Scott located a plastic container of Aleve. "Thanks. I really need this stuff whenever I'm grading papers for my ninth grade English class. My God, from looking at their paragraphs, you'd think I hadn't just spent the past month teaching them about this book."
Hank arched an eyebrow. "Are the essays legitimately that abysmal?"
"My red pen will run dry within the first hour of grading these things," Scott answered, with a hint of amusement.
"Sounds onerous struggle, similar to the type I experienced today." Hank grimaced at the memory of treating the many maladies that could have been prevented had the students been more careful. Then a thought occurred to him. "Actually, that gives me an idea . . . "
Hank and Scott sat at the round table located at the front of the medical bay, the surface before them loaded with student essays and beer.
" . . . and whenever we find a misspelling or grammatical error, we take a sip of beer," Hank finished explaining.
"We'll have alcohol poisoning in fifteen minutes," Scott pointed out. "Here, take these." He handed Hank a stack of essays. "I know each student's style, and I can probably predict the content of their essay. I'll tell you what individual cliché to look for, and when you find them, then you can drink."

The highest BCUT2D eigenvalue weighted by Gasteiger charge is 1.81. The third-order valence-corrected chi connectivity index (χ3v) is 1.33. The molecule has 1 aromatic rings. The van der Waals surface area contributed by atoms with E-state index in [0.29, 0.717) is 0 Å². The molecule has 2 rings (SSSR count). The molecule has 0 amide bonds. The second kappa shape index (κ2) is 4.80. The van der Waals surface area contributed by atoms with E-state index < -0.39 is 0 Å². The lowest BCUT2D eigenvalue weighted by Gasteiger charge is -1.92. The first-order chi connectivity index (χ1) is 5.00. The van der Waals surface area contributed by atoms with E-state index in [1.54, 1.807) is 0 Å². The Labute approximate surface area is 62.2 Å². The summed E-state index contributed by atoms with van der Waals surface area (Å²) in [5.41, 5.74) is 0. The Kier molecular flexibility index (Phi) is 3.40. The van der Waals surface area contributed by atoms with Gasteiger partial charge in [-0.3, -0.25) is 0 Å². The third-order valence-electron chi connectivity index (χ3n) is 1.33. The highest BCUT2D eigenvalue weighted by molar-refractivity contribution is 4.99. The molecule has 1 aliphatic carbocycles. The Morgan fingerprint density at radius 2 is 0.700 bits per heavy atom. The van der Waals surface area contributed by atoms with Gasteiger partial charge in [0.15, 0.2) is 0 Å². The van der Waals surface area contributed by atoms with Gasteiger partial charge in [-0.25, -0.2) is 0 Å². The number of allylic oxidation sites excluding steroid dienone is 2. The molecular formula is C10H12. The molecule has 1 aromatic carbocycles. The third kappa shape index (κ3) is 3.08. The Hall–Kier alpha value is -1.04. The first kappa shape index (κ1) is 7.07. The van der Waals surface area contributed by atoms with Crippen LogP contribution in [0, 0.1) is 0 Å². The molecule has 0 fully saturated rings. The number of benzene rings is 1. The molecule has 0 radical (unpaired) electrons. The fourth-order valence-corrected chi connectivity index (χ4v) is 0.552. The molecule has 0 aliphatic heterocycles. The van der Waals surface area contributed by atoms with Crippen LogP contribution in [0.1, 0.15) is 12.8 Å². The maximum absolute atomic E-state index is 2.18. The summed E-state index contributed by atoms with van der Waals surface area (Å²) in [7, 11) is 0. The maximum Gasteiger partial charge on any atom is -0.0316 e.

Hank flipped through the papers. "Saint-John Allerdyce?"
"Drink whenever he begins using purple prose."
"Is he a frequent offender?" Hank asked.
"Worse than Laurell K. Hamilton."
Hank winced. "That's harsh. Bobby Drake?"
Scott was leafing through his own collection of papers. "Whenever he confuses his homonyms, you know, 'affect' with 'effect' and 'beet' and 'beat.' Stuff like that." He grimaced. "I'll be able to take a sip whenever Manuel interrupts his essay to extol the joys of a capitalistic society, whenever Amara Aquilla thinly disguises a personal diatribe as a message of the book, and whenever Rogue insists that a concrete aspect of the story has symbolic meaning."
Hank was impressed that Scott was so familiar with his students' writing methods. "Kitty Pryde?"
"Whenever he expresses his ideas more articulately than his classmates, who have been speaking English all of their lives while he's still learning it as his second language."